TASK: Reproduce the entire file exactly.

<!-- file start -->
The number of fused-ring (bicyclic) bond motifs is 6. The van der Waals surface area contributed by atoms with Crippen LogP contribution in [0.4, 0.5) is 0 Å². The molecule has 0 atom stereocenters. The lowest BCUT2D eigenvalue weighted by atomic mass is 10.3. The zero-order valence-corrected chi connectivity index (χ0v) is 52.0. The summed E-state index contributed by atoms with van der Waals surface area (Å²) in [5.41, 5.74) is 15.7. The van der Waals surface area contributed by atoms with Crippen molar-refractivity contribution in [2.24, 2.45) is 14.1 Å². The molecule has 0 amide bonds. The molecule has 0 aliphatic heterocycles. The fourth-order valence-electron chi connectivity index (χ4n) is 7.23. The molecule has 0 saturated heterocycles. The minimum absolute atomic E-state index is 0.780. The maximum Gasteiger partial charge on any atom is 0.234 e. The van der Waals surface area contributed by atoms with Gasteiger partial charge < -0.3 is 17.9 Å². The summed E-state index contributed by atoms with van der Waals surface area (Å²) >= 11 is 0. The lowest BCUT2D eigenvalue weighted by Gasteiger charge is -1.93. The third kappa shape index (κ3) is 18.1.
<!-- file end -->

The number of fused-ring (bicyclic) bond motifs is 6. The van der Waals surface area contributed by atoms with Crippen LogP contribution in [0.4, 0.5) is 0 Å². The molecule has 0 atom stereocenters. The lowest BCUT2D eigenvalue weighted by atomic mass is 10.3. The zero-order valence-corrected chi connectivity index (χ0v) is 52.0. The summed E-state index contributed by atoms with van der Waals surface area (Å²) in [5.41, 5.74) is 15.7. The van der Waals surface area contributed by atoms with Crippen molar-refractivity contribution in [2.24, 2.45) is 14.1 Å². The molecule has 0 amide bonds. The molecule has 0 aliphatic heterocycles. The fourth-order valence-electron chi connectivity index (χ4n) is 7.23. The molecule has 0 saturated heterocycles. The minimum absolute atomic E-state index is 0.780. The maximum Gasteiger partial charge on any atom is 0.234 e. The van der Waals surface area contributed by atoms with Gasteiger partial charge < -0.3 is 17.9 Å². The summed E-state index contributed by atoms with van der Waals surface area (Å²) >= 11 is 0. The lowest BCUT2D eigenvalue weighted by Gasteiger charge is -1.93. The third kappa shape index (κ3) is 18.1.